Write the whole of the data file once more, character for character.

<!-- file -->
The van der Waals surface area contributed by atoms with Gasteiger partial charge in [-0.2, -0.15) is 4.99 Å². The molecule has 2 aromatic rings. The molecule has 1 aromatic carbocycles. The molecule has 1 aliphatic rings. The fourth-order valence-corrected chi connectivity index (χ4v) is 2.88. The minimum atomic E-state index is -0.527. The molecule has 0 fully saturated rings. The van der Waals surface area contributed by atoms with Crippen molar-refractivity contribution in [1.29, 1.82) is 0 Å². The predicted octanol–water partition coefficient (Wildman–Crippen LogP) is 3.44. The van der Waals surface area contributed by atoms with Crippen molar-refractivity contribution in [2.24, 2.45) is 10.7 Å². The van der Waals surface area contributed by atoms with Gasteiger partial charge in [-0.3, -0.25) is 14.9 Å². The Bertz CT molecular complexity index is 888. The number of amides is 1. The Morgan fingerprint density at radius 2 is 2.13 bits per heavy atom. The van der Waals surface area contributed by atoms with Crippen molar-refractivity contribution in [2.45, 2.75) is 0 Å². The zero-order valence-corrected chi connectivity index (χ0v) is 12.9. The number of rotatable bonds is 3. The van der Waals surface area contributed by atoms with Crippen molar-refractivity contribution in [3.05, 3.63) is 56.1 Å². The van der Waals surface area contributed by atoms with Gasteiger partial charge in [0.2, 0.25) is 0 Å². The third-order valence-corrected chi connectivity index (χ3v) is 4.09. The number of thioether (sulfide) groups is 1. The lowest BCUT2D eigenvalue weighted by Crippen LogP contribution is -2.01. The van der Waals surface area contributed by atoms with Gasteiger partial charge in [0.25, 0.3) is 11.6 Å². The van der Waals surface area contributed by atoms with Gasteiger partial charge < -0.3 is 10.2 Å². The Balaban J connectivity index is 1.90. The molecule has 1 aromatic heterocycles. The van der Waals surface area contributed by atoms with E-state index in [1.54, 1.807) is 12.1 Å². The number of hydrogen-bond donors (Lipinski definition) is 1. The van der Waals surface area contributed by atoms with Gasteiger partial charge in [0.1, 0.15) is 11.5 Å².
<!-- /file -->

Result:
The van der Waals surface area contributed by atoms with Gasteiger partial charge in [-0.2, -0.15) is 4.99 Å². The molecule has 2 aromatic rings. The molecule has 1 aromatic carbocycles. The molecule has 1 aliphatic rings. The fourth-order valence-corrected chi connectivity index (χ4v) is 2.88. The minimum atomic E-state index is -0.527. The molecule has 0 fully saturated rings. The van der Waals surface area contributed by atoms with Crippen molar-refractivity contribution in [1.29, 1.82) is 0 Å². The predicted octanol–water partition coefficient (Wildman–Crippen LogP) is 3.44. The van der Waals surface area contributed by atoms with Crippen molar-refractivity contribution in [2.24, 2.45) is 10.7 Å². The van der Waals surface area contributed by atoms with Gasteiger partial charge in [-0.3, -0.25) is 14.9 Å². The Bertz CT molecular complexity index is 888. The number of amides is 1. The Morgan fingerprint density at radius 2 is 2.13 bits per heavy atom. The van der Waals surface area contributed by atoms with Crippen molar-refractivity contribution in [2.45, 2.75) is 0 Å². The zero-order valence-corrected chi connectivity index (χ0v) is 12.9. The number of rotatable bonds is 3. The van der Waals surface area contributed by atoms with Crippen molar-refractivity contribution in [3.05, 3.63) is 56.1 Å². The van der Waals surface area contributed by atoms with Gasteiger partial charge in [0.2, 0.25) is 0 Å². The third-order valence-corrected chi connectivity index (χ3v) is 4.09. The number of thioether (sulfide) groups is 1. The lowest BCUT2D eigenvalue weighted by Crippen LogP contribution is -2.01. The van der Waals surface area contributed by atoms with Gasteiger partial charge in [0.25, 0.3) is 11.6 Å². The van der Waals surface area contributed by atoms with Gasteiger partial charge < -0.3 is 10.2 Å². The Balaban J connectivity index is 1.90. The molecule has 1 aromatic heterocycles. The van der Waals surface area contributed by atoms with E-state index in [1.54, 1.807) is 12.1 Å². The number of hydrogen-bond donors (Lipinski definition) is 1. The van der Waals surface area contributed by atoms with Gasteiger partial charge in [0.1, 0.15) is 11.5 Å².